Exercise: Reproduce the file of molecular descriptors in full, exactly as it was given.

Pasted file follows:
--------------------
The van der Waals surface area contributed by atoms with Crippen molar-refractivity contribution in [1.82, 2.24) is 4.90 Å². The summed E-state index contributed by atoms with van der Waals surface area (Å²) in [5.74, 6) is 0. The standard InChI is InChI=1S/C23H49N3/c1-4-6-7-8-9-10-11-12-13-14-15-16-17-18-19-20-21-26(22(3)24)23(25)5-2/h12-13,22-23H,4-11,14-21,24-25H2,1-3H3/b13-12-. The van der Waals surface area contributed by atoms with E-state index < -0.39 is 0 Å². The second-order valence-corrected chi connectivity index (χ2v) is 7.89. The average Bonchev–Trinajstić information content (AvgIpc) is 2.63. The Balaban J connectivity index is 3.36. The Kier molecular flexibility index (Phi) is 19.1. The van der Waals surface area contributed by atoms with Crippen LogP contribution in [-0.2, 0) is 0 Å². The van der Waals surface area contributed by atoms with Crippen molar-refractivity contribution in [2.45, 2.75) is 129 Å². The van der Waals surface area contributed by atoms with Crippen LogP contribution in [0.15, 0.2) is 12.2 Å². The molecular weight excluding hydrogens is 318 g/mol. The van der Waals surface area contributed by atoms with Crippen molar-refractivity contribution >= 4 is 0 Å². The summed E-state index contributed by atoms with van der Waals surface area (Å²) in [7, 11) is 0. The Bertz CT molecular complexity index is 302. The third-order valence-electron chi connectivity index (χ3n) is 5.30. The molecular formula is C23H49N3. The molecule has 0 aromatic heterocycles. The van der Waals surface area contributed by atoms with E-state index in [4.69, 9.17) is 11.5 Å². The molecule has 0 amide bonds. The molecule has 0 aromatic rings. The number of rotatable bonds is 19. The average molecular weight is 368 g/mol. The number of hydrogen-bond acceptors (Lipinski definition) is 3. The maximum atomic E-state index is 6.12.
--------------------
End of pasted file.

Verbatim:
The van der Waals surface area contributed by atoms with Crippen molar-refractivity contribution in [1.82, 2.24) is 4.90 Å². The summed E-state index contributed by atoms with van der Waals surface area (Å²) in [5.74, 6) is 0. The standard InChI is InChI=1S/C23H49N3/c1-4-6-7-8-9-10-11-12-13-14-15-16-17-18-19-20-21-26(22(3)24)23(25)5-2/h12-13,22-23H,4-11,14-21,24-25H2,1-3H3/b13-12-. The van der Waals surface area contributed by atoms with E-state index < -0.39 is 0 Å². The second-order valence-corrected chi connectivity index (χ2v) is 7.89. The average Bonchev–Trinajstić information content (AvgIpc) is 2.63. The Balaban J connectivity index is 3.36. The Kier molecular flexibility index (Phi) is 19.1. The van der Waals surface area contributed by atoms with Crippen LogP contribution in [-0.2, 0) is 0 Å². The van der Waals surface area contributed by atoms with Crippen molar-refractivity contribution in [2.45, 2.75) is 129 Å². The van der Waals surface area contributed by atoms with Crippen LogP contribution in [0.15, 0.2) is 12.2 Å². The molecular weight excluding hydrogens is 318 g/mol. The van der Waals surface area contributed by atoms with Crippen molar-refractivity contribution >= 4 is 0 Å². The summed E-state index contributed by atoms with van der Waals surface area (Å²) in [7, 11) is 0. The Bertz CT molecular complexity index is 302. The third-order valence-electron chi connectivity index (χ3n) is 5.30. The molecular formula is C23H49N3. The molecule has 0 aromatic heterocycles. The van der Waals surface area contributed by atoms with E-state index in [4.69, 9.17) is 11.5 Å². The molecule has 0 amide bonds. The molecule has 0 aromatic rings. The number of rotatable bonds is 19. The average molecular weight is 368 g/mol. The number of hydrogen-bond acceptors (Lipinski definition) is 3. The maximum atomic E-state index is 6.12.